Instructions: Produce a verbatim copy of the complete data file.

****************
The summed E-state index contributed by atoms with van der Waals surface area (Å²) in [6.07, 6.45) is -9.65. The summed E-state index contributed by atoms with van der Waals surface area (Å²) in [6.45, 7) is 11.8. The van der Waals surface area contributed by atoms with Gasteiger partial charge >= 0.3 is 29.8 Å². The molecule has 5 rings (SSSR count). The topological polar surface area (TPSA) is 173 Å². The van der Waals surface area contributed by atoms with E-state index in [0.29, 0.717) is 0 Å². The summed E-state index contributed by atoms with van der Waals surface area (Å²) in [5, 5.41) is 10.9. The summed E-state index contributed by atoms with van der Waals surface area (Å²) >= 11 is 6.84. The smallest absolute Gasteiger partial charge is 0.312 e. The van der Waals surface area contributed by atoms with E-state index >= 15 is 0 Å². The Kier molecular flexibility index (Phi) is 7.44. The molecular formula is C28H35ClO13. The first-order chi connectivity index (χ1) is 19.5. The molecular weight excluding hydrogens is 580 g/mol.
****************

The summed E-state index contributed by atoms with van der Waals surface area (Å²) in [6.07, 6.45) is -9.65. The summed E-state index contributed by atoms with van der Waals surface area (Å²) in [6.45, 7) is 11.8. The van der Waals surface area contributed by atoms with Gasteiger partial charge >= 0.3 is 29.8 Å². The molecule has 5 rings (SSSR count). The topological polar surface area (TPSA) is 173 Å². The van der Waals surface area contributed by atoms with E-state index in [0.29, 0.717) is 0 Å². The summed E-state index contributed by atoms with van der Waals surface area (Å²) in [5, 5.41) is 10.9. The summed E-state index contributed by atoms with van der Waals surface area (Å²) >= 11 is 6.84. The smallest absolute Gasteiger partial charge is 0.312 e. The van der Waals surface area contributed by atoms with E-state index >= 15 is 0 Å². The Kier molecular flexibility index (Phi) is 7.44. The molecular formula is C28H35ClO13. The first-order chi connectivity index (χ1) is 19.5. The molecular weight excluding hydrogens is 580 g/mol.